The immediate casualty was my resolve to resume my morning runs. I started it, and dropped it after I realized all my colleagues in India knew about the schedule and started calling me up at 5am in the morning. It invaded my Sunday mornings too, and made my life rather miserable [and this is also the time when I had a particularly nasty run-in with one of the business associates]. Things are much more settled now, and I was hoping that I can go back to those morning runs and double them up as meditative periods. But this winter has come in the way.
I am a morning person. This is the time when my abilities are at their best. I start getting dim after 6pm, whichever time zone I am in [there is something Pavlovian about this]. I am usually an early riser, and actually feel guilty if I start the day any later than 6am. And, that guilt stays with me all day, usually spoiling all my other activities.
So, I could not get it better than doing the morning run. That alleviated another guilt - of leading a chair-bound, unhealthy life - and gave me a great start in the mornings. Until the calls started coming. However, that was the story of a particularly brilliant summer that we have had, and does not have much resonance now.
But this whole thing about morning run is also symptomatic. I am trying desperately to go back to meaningful lifestyle. My current lifestyle, with its travel commitments, uncertainties about where I live etc, is too disruptive. Besides, I have this feeling all the time that what I do is not important. Well, meaningful work is about, yes, creating a dent in the universe. More I do my meaningless day job, I understand the concept better.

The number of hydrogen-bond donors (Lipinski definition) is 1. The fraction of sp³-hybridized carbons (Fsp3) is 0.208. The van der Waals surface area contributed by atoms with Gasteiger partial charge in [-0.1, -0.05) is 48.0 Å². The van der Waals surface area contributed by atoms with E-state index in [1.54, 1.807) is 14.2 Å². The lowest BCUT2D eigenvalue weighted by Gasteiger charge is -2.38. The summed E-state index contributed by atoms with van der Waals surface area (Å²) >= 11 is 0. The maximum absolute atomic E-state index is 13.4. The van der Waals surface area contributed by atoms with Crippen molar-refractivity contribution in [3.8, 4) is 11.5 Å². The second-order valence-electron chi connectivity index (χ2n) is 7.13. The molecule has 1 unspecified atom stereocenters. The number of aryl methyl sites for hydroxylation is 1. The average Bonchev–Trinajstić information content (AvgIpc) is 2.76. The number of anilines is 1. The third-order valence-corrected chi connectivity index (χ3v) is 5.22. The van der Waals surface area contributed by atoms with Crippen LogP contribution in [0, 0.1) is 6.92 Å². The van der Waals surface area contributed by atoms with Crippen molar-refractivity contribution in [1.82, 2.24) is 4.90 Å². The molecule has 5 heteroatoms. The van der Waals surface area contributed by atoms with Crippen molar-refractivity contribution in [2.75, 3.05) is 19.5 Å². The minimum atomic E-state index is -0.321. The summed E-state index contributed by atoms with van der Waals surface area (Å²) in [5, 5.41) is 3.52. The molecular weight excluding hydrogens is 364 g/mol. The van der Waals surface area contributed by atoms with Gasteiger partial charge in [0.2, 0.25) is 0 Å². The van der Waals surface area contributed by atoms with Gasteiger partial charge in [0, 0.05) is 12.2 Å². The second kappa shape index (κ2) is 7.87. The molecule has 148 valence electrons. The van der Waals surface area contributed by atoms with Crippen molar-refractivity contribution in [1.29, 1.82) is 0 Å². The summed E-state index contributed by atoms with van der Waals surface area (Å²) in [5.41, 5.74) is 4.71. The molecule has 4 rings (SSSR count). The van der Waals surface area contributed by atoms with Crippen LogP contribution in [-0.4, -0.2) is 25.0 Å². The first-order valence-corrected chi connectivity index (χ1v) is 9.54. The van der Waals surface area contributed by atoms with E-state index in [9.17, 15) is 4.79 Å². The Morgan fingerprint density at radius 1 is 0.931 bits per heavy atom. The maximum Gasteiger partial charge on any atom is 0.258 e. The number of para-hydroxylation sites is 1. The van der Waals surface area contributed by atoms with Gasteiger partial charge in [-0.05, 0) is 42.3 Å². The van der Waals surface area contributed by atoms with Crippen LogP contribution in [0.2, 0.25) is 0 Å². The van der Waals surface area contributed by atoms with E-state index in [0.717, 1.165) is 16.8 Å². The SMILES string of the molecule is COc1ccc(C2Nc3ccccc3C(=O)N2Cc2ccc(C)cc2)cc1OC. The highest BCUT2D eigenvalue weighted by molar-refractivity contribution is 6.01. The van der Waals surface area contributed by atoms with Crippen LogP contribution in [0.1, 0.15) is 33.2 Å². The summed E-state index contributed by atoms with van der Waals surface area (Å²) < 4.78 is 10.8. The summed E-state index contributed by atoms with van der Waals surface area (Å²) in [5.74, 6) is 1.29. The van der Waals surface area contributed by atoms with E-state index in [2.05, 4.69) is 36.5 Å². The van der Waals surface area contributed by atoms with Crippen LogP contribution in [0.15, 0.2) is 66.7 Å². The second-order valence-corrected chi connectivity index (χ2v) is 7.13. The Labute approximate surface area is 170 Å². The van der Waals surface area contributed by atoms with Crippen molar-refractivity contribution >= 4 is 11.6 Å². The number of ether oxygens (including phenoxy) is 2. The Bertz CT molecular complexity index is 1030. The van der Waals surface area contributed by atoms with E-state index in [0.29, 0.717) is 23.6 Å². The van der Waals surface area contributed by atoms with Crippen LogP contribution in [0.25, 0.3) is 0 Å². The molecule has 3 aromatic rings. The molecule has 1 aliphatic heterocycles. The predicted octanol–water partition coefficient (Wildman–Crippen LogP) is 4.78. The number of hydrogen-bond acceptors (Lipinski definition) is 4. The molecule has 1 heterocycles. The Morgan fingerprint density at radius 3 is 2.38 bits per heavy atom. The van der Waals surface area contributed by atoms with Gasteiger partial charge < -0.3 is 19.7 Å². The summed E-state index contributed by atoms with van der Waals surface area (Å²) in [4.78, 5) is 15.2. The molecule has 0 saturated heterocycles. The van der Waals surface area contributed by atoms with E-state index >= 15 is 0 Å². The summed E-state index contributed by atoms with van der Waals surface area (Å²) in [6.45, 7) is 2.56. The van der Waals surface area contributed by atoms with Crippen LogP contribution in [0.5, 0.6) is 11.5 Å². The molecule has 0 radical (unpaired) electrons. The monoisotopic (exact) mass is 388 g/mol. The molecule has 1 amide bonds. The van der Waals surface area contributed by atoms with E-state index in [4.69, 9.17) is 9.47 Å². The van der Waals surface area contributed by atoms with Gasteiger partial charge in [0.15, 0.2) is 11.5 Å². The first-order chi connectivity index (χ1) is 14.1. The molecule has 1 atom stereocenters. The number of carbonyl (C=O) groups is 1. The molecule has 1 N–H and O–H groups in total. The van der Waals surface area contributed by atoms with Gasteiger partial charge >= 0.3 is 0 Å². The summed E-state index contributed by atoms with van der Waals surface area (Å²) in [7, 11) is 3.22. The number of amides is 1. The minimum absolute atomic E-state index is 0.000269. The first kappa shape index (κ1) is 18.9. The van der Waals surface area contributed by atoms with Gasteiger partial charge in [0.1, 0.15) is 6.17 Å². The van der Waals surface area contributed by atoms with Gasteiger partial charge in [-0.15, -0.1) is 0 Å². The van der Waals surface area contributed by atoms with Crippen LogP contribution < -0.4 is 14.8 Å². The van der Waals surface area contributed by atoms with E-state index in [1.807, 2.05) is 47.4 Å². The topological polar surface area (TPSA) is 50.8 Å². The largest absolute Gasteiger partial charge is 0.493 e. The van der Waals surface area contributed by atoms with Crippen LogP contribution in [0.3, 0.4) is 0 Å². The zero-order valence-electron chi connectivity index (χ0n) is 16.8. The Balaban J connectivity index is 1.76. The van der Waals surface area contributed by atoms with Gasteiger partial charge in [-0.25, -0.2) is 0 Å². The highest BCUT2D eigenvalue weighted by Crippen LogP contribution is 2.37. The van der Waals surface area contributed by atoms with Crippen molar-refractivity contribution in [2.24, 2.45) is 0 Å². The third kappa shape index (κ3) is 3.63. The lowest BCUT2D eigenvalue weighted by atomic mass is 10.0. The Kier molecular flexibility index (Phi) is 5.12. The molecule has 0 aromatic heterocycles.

I have to answer, every day, what is my plans, what I am going to do next. I keep giving different answers, depending on my mood of the moment. Same goes for where I am going to stay. I have a few different emotions overlapping all the time: I want to go and live in Kolkata; no, in Mumbai, where the actions are; no, in KL, I need to see and understand Asia; but I love the freedom in London; but I haven't seen New York; and, finally, isn't Beijing the capital of the new world? So, it goes.
In a way, this is mind-numbing, and usually my interlocutors give up at this point. They say, I have nothing fixed in mind, just adolescent confusion. Others, more reflective ones, find that I am searching for a purpose without knowing what it is. I agree with the latter, just that I feel I know what the purpose is. Of course, knowing what the purpose is does not mean it is easy to articulate - because our articulation must conform to certain social norms and expectations but our search for purpose may not. Besides, my purpose may sound a bit woolly - to open opportunities for a large number of people and unleash the human ability that go wasted due to our social constraints - though it is not necessarily a mad one.
In short, meaningful work, which creates a dent in the universe. I have spent my energies for such a long time at the services of people who wanted to commercialize education. In some cases, like in NIIT, I have seen the positive social impact of such business action. What attracted me and kept me in the job was the social impact, and I found my work, particularly in Bangladesh, profoundly meaningful. My best experience in life was to do the programme with Unilever, which gave away Fair and Lovely scholarship with 1000 girl students, who we then taught computers. I know the limitations of what I did is exemplified by the fact that no efforts were made to keep track of these school girls who received the scholarship and learnt computers. I do not know whether that helped change their lives. I do not know whether I helped advance, in effect, the message of fairness discrimination more than the message of empowerment. However, that was meaningful work while it lasted.
My objective now is to immerse myself into this meaningful work, and not let short term considerations distract me from the purpose. I am trying to reconstruct my life - morning run and all that - so that I can pursue this. The essential problem is, of course, to liberate myself from the slavery of the paycheck. I have always lived modestly and waited for the moment when my time will come. Now, I have started feeling that I have waited too long already and I must get going.